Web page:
Currently unavailable: for new students
Degree: English Literature and History (Bachelors) - York University
My name is Henry, I'm male, and I'm studying English Literature and History at the University of York. I've always enjoyed both Literature and History, and the overlap between them, and I'd like to help others achieve the same love for the subjects I most enjoy.
I have taught primary school students in the past, and am patient and good at explaining things in various ways.
I'm particularly interested in Romantic literature, and the French and Russian revolutions, so if any topics overlap with these, I can guarantee my enthusiasm.
I would like you to be able to direct me in what you want to learn about. In English, I find the best approach is to simply talk through ideas, and intersperse aspects of close reading and practical essay writing skills. In History, however, I found a more thematic approach more effective. Although if these methods don't work, then we can find other ways better suited to you!
If you're interested, then drop me a message, and I'll gladly get back to you. Let me know the texts/time period you're studying, and I'll do my best to accomodate them and learn as much as I can myself. Thanks for reading!
|English Literature||A Level||£20 /hr|
|History||A Level||£20 /hr|
|Classical Civilisation||GCSE||£18 /hr|
|English Literature||GCSE||£18 /hr|
|History||13 Plus||£18 /hr|
|Before 12pm||12pm - 5pm||After 5pm|
Please get in touch for more detailed availability
Kaneez (Student) September 20 2016
Rhianna (Student) September 19 2016
How to write comparative essays
The important thing to keep in mind when needing to compare texts is that in any question the emphasis is on both the similarities and differences between them. While comparative essays can sometimes use one author and compare their texts, they usually include texts of different form, and of different authors, enabling different areas of comparison and room to include context surrounding the author, or points about structure and form.
1. Approaching the comparison:
When faced with a comparative essay, I always find that it is easiest to pick themes first and then choose examples rather than the other way around. If the two texts are, for example, two poems by the same author, often authors use reoccurring themes in their writing such as death, love, or nature, so it is useful to pick those out and base your answer around them. If poems aren’t by the same author, themes can still be picked out between them. If the two texts are completely different, it can be useful to pick the main theme of both, and one common one, as even if at first glance they appear to be utterly different, often on deeper readings connections can be found.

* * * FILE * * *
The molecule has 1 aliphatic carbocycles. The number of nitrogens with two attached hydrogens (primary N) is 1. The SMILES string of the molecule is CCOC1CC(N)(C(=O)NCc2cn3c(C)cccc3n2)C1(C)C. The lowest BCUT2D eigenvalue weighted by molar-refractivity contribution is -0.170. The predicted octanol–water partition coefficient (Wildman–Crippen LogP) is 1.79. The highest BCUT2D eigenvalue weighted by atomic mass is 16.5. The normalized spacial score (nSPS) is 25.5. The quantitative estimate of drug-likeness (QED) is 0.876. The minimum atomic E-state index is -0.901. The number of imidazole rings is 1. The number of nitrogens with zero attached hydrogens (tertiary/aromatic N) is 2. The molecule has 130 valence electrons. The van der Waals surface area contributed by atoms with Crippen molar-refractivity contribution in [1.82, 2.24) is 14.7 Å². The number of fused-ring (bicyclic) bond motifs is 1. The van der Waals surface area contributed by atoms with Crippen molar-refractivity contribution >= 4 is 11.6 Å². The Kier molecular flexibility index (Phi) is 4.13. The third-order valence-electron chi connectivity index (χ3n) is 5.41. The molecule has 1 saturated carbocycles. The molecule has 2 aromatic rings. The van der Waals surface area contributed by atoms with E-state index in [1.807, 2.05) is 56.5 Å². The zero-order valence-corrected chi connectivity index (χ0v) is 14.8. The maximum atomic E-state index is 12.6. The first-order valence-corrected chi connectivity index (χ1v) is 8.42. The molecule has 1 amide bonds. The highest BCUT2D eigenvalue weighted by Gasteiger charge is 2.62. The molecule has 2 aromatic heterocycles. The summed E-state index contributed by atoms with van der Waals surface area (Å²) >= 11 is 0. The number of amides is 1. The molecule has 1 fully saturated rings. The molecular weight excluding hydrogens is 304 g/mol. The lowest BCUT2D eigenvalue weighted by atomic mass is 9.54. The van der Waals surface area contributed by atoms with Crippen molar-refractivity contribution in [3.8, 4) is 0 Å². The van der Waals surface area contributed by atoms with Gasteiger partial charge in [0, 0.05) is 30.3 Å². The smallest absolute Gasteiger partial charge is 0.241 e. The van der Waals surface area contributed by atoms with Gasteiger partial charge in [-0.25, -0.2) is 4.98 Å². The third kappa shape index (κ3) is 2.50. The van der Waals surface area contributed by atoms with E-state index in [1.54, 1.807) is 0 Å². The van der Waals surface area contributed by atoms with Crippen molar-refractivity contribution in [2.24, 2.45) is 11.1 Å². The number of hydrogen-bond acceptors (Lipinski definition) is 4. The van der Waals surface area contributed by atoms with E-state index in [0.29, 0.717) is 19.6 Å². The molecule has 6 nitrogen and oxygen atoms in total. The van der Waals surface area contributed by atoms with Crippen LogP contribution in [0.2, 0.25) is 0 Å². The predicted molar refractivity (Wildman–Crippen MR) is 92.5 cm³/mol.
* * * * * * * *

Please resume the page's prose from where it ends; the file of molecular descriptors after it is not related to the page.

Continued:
2. Organise the themes:
I am rather keen on using mindmaps when I have to structure essays, although any way of gathering information and quotations is just as effective. I designate one mindmap to each theme I have, and distinguish the two texts in different colours so I can see the balance of evidence. It is important here to keep in mind that the question is asking for similarities and differences, and so to only consider one of these would be not fully answering the question.
3. Consider how to put your ideas into a structured essay plan:
It is useful, especially when in an exam situation where you only have an hour to write the essay, to simply structure your themes. I found it useful to aim for four main points or themes, and then use them as a structure. If they can flow naturally from each other, so much the better, but don’t worry too much about this. Often there are points of overlap between themes anyway, so the main thing is to not waste time or words repeating yourself.
4. Writing the essay:
Easier said than done, but DON’T PANIC! Whether in exam conditions or not, it is important to remember that everyone else is in the same position as you, and by taking a moment to slow down your heart rate and focus on the question rather than the rendition of Never Gonna Give You Up that’s stuck in your head, you set yourself at an advantage to all the students who spend the exam in a state of near-tears.
As someone who suffers from exam anxiety, take all possible precautions to minimise panic before the exam. For instance, leave your phone at home so the worry of it buzzing in the exam is eliminated, and often chewing gum during the exam helps concentration and gives you something to focus on that isn’t how fast your heart is going.
Exam preparation aside, writing the actual essay isn’t so hard. When outside of exam conditions, I find it easier to write the body of the essay first, and then the introduction and conclusion after, as often an argument emerges while you’re writing. During timed exams though, I tend to just start and try not to stop writing. Although you’re sick of hearing it by now, the PEEL method is a very good one to stick to as it stops you from narrating the plot, or waffling about all the ways it is possible to interpret a comma. Keep paragraphs short, as a block of writing is horrible for an examiner, and try to write smoothly, i.e, not just four unrelated small separate essays, but four paragraphs of a large essay. You should stick to your argument throughout the essay, as the instant you lose your argument is the moment the essay loses its direction and becomes confusing to the reader or examiner.
All in all, the main point when planning is to make life easy for you, and while writing is to make life easy for the examiner. Obviously these points can vary depending on what is required of the essay, but generally these pointers give at least a well-structured and coherent essay, which is often the part most forgotten about under timed conditions.see more